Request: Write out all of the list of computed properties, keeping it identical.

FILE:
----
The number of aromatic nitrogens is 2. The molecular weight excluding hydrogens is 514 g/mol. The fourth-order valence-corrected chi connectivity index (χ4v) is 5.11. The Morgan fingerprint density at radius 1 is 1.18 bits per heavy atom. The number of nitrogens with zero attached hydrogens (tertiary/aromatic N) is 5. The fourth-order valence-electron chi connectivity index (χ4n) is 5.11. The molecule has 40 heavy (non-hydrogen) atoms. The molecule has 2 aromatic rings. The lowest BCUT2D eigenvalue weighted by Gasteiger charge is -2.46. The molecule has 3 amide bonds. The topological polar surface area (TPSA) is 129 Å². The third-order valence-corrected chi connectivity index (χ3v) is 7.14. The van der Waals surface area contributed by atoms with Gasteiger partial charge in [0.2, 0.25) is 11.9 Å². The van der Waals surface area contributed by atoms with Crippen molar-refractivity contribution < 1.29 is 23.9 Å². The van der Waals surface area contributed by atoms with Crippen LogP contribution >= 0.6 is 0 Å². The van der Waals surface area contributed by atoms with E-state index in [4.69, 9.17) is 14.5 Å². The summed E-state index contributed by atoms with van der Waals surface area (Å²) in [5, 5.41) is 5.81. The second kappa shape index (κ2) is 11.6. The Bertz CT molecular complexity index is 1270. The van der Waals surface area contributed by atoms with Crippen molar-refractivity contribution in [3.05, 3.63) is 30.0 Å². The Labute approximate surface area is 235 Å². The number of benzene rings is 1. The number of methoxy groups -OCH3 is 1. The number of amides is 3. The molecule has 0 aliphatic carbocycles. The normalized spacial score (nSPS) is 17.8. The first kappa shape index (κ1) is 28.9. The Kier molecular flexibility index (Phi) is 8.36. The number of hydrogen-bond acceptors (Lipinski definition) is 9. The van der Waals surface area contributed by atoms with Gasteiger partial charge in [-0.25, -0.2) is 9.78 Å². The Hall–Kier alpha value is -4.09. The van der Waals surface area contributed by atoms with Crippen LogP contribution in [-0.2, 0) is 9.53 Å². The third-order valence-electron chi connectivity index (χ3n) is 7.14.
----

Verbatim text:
The number of aromatic nitrogens is 2. The molecular weight excluding hydrogens is 514 g/mol. The fourth-order valence-corrected chi connectivity index (χ4v) is 5.11. The Morgan fingerprint density at radius 1 is 1.18 bits per heavy atom. The number of nitrogens with zero attached hydrogens (tertiary/aromatic N) is 5. The fourth-order valence-electron chi connectivity index (χ4n) is 5.11. The molecule has 40 heavy (non-hydrogen) atoms. The molecule has 2 aromatic rings. The lowest BCUT2D eigenvalue weighted by Gasteiger charge is -2.46. The molecule has 3 amide bonds. The topological polar surface area (TPSA) is 129 Å². The third-order valence-corrected chi connectivity index (χ3v) is 7.14. The van der Waals surface area contributed by atoms with Gasteiger partial charge in [0.2, 0.25) is 11.9 Å². The van der Waals surface area contributed by atoms with Crippen molar-refractivity contribution < 1.29 is 23.9 Å². The van der Waals surface area contributed by atoms with Crippen LogP contribution >= 0.6 is 0 Å². The van der Waals surface area contributed by atoms with E-state index in [4.69, 9.17) is 14.5 Å². The summed E-state index contributed by atoms with van der Waals surface area (Å²) in [5, 5.41) is 5.81. The second kappa shape index (κ2) is 11.6. The Bertz CT molecular complexity index is 1270. The van der Waals surface area contributed by atoms with Crippen molar-refractivity contribution in [3.05, 3.63) is 30.0 Å². The Labute approximate surface area is 235 Å². The number of benzene rings is 1. The number of methoxy groups -OCH3 is 1. The number of amides is 3. The molecule has 0 aliphatic carbocycles. The normalized spacial score (nSPS) is 17.8. The first kappa shape index (κ1) is 28.9. The Kier molecular flexibility index (Phi) is 8.36. The number of hydrogen-bond acceptors (Lipinski definition) is 9. The van der Waals surface area contributed by atoms with Gasteiger partial charge in [-0.25, -0.2) is 9.78 Å². The Hall–Kier alpha value is -4.09. The van der Waals surface area contributed by atoms with Crippen LogP contribution in [-0.2, 0) is 9.53 Å². The third-order valence-electron chi connectivity index (χ3n) is 7.14.